Koel Tawny Frogmouth Owlet Nightjar White-throated Nightjar
White-throated Needle-tail Azure KingfisherN Kookaburra Sacred Kingfisher
Rainbow Bea-eater Dollarbird Pipit Welcome Swallow
Fairy MartinN Black-faced Cuckoo-shrike Red-whiskered Bulbul Eastern Yellow Robin
Creasted Shrike-tit Goldern Whistler Rufous Whistler Grey Thrush
Leaden Flycatcher Black-faced Monarch Grey Fantail Rufous Fantail
Willie Wagtail Eastern Whipbird Tawny Grassbird Goldern-headed Cisticola
Superb Blue Wren Varigated Wren Southern Emu-wren Rock Warbler
Large-billed Scrubwren White-browed Scrubwren Brown Thornbill Yellow-rumped Thornbill
Yellow Thornbill Striated Thornbill Brown Warbler White-throated Warbler
Sittella White-throated Treecreeper Red Wattlebird Little Wattlebird
Striped Honeyeater Noisy Friarbird Noisy Miner Lewin's Honeyeater
Yellow-faced Honeyeater Brown-headed Honeyeater White-naped Honeyeater White-cheeked Honeyeater
Eastern Spinebill Scarlet Honeyeter White-fronted Chat Mistletoebird
Spotted Pardalote Silvereye Red-browed Finch House Sparrow
Starling Indian Myna Figbird Olive-backed Oriole
Spangled Drongo Magpie Lark White-breasted Woodswallow Dusky Woodswallow
Grey Butcherbird Pied Butcherbird Magpie Pied Currawong
Australian Raven Forest Raven    
    Total = 134

* = Newies
N = nesting

Native mammal seen.

Brown Antechinus
(Antechinus stuartii)
Common Brush-tailed Possum
(Trichosurus vulpecula)
Red-necked Wallaby
(Macropus rufogriseus)
Bush Rat
(Rattus fuscipes)

Reptile and Frog species List

Jacky Lizard
(Amphibolurus muricatus)
Lace Monitor
(Varanus varius)
Land Mullet
(Egernia major)
Eastern Blue-tongued Lizard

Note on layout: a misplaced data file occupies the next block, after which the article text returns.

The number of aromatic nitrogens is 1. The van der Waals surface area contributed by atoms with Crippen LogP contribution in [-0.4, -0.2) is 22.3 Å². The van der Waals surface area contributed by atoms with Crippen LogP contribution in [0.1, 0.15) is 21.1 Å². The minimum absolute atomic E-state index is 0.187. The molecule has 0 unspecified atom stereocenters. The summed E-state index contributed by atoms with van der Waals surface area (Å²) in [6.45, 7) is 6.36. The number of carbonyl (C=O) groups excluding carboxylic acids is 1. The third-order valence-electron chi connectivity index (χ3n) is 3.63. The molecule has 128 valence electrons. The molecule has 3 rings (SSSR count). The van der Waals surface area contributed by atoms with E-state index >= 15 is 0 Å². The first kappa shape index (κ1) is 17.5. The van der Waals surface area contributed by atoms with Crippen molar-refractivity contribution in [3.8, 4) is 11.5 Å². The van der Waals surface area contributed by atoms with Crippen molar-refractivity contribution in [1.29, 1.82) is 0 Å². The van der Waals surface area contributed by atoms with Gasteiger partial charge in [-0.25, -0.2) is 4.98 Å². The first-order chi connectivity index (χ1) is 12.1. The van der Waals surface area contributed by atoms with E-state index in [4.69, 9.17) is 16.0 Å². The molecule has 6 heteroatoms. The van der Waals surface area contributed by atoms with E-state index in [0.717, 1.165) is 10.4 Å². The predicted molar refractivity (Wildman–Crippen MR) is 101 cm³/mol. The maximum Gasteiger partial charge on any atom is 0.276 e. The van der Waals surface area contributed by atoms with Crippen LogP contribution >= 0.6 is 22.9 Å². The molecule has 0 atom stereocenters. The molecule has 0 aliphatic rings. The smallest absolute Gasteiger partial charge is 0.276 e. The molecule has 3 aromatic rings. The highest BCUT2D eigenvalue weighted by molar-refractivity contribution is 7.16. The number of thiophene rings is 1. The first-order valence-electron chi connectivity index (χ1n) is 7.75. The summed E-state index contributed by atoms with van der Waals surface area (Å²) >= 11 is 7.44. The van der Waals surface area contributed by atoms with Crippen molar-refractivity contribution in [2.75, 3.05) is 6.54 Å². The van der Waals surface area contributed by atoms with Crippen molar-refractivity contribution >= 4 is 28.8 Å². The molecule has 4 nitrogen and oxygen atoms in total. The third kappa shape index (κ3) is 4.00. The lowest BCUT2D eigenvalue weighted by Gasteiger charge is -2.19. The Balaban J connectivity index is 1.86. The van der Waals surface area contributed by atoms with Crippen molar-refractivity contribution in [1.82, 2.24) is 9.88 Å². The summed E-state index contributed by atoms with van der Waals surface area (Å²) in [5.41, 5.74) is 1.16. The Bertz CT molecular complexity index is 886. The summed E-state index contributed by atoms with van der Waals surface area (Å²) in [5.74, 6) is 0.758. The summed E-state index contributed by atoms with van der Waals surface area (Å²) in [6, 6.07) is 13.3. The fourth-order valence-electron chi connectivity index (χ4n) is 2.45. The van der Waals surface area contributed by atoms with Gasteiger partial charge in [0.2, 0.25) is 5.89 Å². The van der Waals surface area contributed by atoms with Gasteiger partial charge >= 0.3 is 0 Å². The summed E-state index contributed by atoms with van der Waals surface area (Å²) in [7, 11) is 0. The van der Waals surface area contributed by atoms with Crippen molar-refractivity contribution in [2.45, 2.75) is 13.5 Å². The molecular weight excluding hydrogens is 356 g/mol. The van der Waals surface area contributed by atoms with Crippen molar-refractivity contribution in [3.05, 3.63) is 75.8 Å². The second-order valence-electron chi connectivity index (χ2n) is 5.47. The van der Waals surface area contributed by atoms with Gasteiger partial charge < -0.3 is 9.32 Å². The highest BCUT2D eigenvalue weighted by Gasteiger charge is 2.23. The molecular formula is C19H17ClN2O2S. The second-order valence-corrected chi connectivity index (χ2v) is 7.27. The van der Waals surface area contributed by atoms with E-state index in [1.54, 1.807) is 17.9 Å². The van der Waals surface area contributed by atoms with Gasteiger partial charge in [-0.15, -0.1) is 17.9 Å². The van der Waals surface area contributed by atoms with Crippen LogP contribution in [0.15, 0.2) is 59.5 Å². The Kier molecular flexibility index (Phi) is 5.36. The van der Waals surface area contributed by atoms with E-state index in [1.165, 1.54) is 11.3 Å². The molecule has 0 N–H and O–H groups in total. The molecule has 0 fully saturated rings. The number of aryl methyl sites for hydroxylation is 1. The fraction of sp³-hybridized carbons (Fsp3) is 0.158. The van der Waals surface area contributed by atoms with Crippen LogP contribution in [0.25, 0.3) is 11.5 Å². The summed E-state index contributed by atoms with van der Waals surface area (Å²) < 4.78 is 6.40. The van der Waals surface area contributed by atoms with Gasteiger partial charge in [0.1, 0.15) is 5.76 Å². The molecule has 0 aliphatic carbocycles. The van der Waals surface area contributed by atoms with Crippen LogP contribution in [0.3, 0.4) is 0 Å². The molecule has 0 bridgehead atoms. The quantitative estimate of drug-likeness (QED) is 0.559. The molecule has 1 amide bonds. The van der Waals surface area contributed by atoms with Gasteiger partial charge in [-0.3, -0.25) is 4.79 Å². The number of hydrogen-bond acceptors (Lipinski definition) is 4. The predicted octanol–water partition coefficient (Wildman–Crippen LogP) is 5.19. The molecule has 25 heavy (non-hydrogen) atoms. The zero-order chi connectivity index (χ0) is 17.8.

(Tiliqua scincoides)
Diamond Python
(Morelia spilota)
Black-bellied Snake
(Hemiaspis signata)
Eastern Small-eyed Snake
(Rhinoplocephalus nigrescens)
Common Eastern Froglet
(Crinia signifera)
Brown Striped Frog
(Limnodynastes peronii
Haswell's Frog
(Paracrinia haswelli)
Red-backed Toadlet
(Pseudophryne cariacea)
Bleating Tree Frog
(Litoria dentata)
Eastern Dwarf Tree Frog
(Litoria fallax)
Freycinet's Frog
(Litoria Freycineti)
Peron's Tree Frog
(Litoria peronii)

Butterfly species List
Butterfly identification can be difficult for small browns, whites and blues without catching the individual in question. This requires a large net which is cumbersome and was not taken for the journey, hence only obvious species were identified and does not reflect the actual species diversity.

Blue triangle
(Graphium sarpedon)
Orchid Butterfly
(Papilio aegeus)
Common Jazebel
(Delias nigrina)
(Danaus plexippus)
Common Australian Crow
(Euphloea core)
Sword Grass Brown
(Tisiphone abeona)
Tailed Emporer
(Polyura pyrrhus)
Evening Brown
(Melantitis leda)
Dingy Ringlet
(Hypocysta pseudirius)


<Prev in Thread] Current Thread [Next in Thread>
  • Smiths Lake & Harrington Trip, Mark Sanders <=

The University of NSW School of Computer and Engineering takes no responsibility for the contents of this archive. It is purely a compilation of material sent by many people to the birding-aus mailing list. It has not been checked for accuracy nor its content verified in any way. If you wish to get material removed from the archive or have other queries about the archive e-mail Andrew Taylor at this address: andrewt@cse.unsw.EDU.AU